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  • Jeanine Mewburn

Improve your immune response during the pandemic

Lymphoedema is a debilitating condition that needs to be factored in a health management plan to maintain health during the pandemic. What we know is that lymphoedema patients often exhibit impaired immune function, particularly in the affected area, predisposing it to a variety of infections.


It is important during the pandemic that anyone with lymphoedema continues an active self-management with daily self-massage and wearing their compression garment. The existing weather, as we well know, is not a helping factor with its high humidity and heat. Should you experience more swelling and difficulty to manage lymphoedema or aches and pain, see your therapist for a lymphatic drainage massage or see your doctor if you suspect an infection.

I did some research regarding boosting the immune system and preventing infection. Do you know that having an adequate and balanced diet always turns up? Iddir, et al., 2020 reported a list of dietary essentials, backed by further studies, and I would like to share below the most relevant information:

  • The consumption of dietary fibres is associated to lower mortality due to infectious and respiratory diseases.

  • Vitamin D status is strongly associated with COVID-19 mortality and significantly fewer respiratory tract infections were observed following a vitamin D supplementation.

  • Lower incidence of pneumonia in individuals receiving vitamin E supplements is also noted.

  • Daily supplementation in vitamin C with extra doses reduces the time of having a common cold.

  • A faster decrease of cold symptoms, fewer days with coughing, hoarseness, headache and nasal congestion and sore throat is reported with Zinc supplementation.

  • Reduced macro-minerals (magnesium, iron, zinc, copper, selenium) and trace elements have been associated with increased risk of infection.

It is not necessary to race to the chemist to fill your medicine cabinet with vitamins and minerals. Most of them are available from your food. For example:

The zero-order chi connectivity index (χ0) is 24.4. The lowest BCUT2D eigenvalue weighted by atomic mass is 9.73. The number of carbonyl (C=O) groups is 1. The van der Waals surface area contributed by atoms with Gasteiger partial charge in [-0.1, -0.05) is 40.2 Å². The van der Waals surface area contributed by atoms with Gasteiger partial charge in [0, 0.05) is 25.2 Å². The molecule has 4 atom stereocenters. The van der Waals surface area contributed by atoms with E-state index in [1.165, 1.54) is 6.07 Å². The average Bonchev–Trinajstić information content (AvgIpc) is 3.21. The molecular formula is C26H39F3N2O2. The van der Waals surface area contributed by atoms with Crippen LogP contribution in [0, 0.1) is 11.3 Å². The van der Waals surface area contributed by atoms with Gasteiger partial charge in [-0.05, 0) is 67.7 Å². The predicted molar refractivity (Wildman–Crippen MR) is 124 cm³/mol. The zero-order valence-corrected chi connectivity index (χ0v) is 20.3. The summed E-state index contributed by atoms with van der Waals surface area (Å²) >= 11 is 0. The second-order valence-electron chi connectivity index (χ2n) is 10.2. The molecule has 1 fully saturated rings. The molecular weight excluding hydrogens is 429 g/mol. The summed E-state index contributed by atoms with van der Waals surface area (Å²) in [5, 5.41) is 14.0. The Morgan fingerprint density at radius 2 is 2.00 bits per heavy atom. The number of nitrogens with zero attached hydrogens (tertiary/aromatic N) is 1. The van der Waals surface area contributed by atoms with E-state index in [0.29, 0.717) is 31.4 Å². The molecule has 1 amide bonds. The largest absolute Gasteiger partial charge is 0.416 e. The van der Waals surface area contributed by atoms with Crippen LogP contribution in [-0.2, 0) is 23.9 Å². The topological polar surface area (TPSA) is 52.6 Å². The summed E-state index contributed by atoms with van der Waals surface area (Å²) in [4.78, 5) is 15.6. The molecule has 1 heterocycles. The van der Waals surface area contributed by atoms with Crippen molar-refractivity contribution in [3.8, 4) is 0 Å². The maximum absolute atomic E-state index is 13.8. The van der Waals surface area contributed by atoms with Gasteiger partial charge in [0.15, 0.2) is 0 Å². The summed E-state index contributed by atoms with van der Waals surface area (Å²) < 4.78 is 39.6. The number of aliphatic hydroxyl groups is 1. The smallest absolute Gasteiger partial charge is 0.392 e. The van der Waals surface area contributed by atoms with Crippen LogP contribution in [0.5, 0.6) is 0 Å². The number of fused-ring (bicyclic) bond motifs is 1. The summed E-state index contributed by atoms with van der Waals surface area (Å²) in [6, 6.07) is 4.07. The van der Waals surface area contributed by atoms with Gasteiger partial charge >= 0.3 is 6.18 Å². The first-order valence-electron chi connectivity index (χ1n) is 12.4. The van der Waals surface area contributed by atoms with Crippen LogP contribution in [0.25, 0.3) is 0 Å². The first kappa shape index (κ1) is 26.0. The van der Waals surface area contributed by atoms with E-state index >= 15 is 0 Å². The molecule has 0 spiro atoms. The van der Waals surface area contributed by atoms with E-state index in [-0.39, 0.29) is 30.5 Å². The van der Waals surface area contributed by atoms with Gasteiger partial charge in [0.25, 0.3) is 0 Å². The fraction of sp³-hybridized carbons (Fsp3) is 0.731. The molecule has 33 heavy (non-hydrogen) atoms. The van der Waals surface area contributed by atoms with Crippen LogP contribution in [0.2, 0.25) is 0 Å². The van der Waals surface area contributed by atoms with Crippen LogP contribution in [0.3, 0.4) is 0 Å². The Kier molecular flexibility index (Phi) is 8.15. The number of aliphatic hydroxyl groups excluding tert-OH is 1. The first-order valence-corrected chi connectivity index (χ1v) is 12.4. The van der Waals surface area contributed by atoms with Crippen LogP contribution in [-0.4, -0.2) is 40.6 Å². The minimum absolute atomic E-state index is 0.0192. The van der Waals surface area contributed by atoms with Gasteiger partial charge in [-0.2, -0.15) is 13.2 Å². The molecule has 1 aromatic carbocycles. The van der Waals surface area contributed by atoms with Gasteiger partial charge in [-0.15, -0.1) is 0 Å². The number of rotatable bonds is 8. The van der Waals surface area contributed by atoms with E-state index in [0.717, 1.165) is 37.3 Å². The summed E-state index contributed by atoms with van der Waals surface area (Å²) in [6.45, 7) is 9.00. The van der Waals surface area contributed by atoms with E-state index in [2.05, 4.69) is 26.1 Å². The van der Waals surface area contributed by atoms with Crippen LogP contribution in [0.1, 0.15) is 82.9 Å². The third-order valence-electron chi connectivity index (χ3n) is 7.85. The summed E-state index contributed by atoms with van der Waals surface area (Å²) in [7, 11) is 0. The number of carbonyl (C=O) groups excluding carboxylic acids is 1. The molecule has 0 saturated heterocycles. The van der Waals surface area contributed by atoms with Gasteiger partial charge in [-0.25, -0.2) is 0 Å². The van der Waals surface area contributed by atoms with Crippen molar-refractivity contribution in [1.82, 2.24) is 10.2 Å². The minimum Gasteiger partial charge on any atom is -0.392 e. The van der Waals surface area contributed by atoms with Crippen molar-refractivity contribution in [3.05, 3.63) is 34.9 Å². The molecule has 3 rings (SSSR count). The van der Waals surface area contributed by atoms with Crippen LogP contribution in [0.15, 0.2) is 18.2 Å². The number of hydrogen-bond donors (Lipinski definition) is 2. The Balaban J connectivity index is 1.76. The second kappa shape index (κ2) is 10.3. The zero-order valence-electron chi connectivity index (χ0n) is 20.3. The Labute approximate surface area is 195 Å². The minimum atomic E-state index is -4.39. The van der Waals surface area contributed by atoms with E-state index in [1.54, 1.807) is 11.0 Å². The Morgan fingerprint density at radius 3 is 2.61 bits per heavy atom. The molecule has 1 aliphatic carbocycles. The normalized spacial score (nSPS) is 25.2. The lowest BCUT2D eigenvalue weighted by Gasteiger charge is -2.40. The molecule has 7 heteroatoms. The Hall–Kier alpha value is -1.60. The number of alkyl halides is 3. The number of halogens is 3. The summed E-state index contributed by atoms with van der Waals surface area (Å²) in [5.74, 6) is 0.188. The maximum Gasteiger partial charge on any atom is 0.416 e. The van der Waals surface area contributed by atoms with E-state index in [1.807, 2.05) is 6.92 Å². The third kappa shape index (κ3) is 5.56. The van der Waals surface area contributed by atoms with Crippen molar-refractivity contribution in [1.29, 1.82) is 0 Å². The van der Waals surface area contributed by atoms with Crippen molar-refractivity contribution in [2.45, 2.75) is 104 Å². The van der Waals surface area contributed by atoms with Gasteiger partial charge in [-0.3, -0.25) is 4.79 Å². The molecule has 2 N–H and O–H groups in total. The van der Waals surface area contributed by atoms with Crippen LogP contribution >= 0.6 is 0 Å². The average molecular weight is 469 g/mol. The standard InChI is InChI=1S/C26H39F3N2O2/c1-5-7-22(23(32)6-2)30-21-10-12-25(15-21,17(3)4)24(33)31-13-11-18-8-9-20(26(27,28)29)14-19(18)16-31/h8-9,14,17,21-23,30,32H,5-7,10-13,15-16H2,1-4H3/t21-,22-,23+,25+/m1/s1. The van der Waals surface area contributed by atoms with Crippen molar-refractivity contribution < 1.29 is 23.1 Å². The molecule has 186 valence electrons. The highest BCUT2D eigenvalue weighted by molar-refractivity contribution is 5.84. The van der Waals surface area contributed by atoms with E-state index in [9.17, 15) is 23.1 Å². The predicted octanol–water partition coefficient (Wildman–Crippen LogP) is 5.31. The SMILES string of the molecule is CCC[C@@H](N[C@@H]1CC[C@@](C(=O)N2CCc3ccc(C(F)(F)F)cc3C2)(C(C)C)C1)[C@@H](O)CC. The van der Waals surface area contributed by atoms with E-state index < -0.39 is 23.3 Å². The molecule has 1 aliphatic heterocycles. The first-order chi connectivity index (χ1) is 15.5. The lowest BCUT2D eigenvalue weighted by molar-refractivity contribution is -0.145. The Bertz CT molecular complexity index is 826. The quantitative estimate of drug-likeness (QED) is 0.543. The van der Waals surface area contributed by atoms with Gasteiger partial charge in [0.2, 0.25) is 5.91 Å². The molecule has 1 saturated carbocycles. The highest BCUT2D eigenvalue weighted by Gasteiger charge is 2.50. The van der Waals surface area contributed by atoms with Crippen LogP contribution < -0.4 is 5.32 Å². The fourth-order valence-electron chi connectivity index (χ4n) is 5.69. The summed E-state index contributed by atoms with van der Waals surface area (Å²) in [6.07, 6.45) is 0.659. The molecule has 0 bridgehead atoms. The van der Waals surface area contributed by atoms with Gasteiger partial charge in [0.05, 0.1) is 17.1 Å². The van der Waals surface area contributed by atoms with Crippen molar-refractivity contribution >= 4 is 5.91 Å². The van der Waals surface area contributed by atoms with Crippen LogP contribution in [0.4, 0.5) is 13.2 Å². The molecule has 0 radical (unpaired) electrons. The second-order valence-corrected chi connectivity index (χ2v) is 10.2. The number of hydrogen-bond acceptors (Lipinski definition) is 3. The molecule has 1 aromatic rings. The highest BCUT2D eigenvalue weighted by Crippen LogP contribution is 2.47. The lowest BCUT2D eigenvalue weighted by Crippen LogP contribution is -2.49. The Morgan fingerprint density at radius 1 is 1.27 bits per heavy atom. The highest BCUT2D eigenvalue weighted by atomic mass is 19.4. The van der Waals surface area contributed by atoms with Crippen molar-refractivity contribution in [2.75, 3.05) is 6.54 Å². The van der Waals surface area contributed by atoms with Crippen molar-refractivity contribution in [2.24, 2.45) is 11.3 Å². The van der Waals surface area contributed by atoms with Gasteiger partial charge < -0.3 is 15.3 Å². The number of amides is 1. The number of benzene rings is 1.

Iron

We know that red meat and liver is a food rich in iron, but do you know that iron is also available in lentils, figs, sesame seeds, tofu, pistachio nuts, liquorice, and curly kale?

Zinc, potassium, magnesium, selenium

Lobster, crayfish, and oysters are rich in zinc and other minerals, as well as cashews, chickpeas, oatmeal, kidney beans, almonds for magnesium. To this array of food add garlic, onion, broccoli, Brazil nuts, as a rich source of selenium.

Vitamin D

Sun exposure is a natural method to allow our body to create its own vitamin D and vitamin D is also available from fresh fish mainly oily fish like tuna, salmon, mackerel, caviar and fish roe, eggs, mushrooms, yoghurt.

Vitamin E

Lots of food contain vitamin E, for example wheat germ, almonds, plant oils (vegetable, sunflower, grapeseed, etc.), sunflower seeds, peanut butter, spinach, broccoli, kiwi, mango.

Proteins

Red meat and white meat such as chicken and pork are also healthy and are regularly mentioned as food source for minerals and vitamins, and most importantly they are high in proteins. Meat is easily substituted by legumes such as chickpeas, peas, lentils, tofu and complemented with dark green vegetables such as spinach, brussels sprouts, broccoli to obtain your daily quota of proteins.


I would like to share a recipe for a lovely dish bursting with flavors and goodness, which you can download below.


Grilled chicken and kale - brussels sprout salad - crostini receipe
.pdf
Download PDF • 139KB

The foods we choose make a difference and nothing would beat the pleasure of having your friends and family around the table for a good meal. Add a glass of mellow red wine (rich in bioflavonoids), and you have the perfect picture. That works for me. Would it work for you?








References

Ariela. (2021, September 2). Facty Health. Retrieved January 26, 2022, from https://facty.com/food/nutrition/11-foods-high-in-vitamin-d/13/

Iddir, M., Brito, A., Dingeo, G., Sosa, S., Del Campo, F., La Frano, M., & Bohn, T. (2020, May 27). Strengthening the Immune System and Reducing. doi:doi: 10.3390/nu12061562

Jack, T. (2021, February 3). Vitamin D Facts: Everything You Need to Know. Retrieved January 26, 2022, from Symptom Find: https://www.symptomfind.com/health/vitamin-d-facts?utm_content=params%3Ao%3D740013%26ad%3DdirN%26qo%3DserpIndex

Mallons, E., Powell, P., & Mortimer, T. R. (2008, June 28). Evidence for altered cell-mediated immunity in postmastectomy lymphoedema. British Journal of Dermatology. doi:https://doi.org/10.1046/j.1365-2133.1997.19872068.x

Robyn, P. (2018, January 10). Feeling Tired? Plant Based? Eat These 7 Iron Rich Foods. Retrieved January 26, 2022, from Women's Health: https://www.womenshealthmag.com/uk/food/healthy-eating/a707747/iron-rich-foods-vegetarian/

Rosalba, C. (2020, November 2). Integrative and proactive strategies for maintaining health in the era of Covid-19. Journal of the Australian Traditional Medicine Society, 26(2), pp. 66-71. Retrieved January 25, 2022

Yuan, Y., Arcucci, V., Levy, S. M., & Achen, M. G. (2019, January 29). Modulation of Immunity by Lymphatic Dysfunction in Lymphedema. doi:https://doi.org/10.3389/fimmu.2019.00076



#happy #healthylife #goodfood #lymphology


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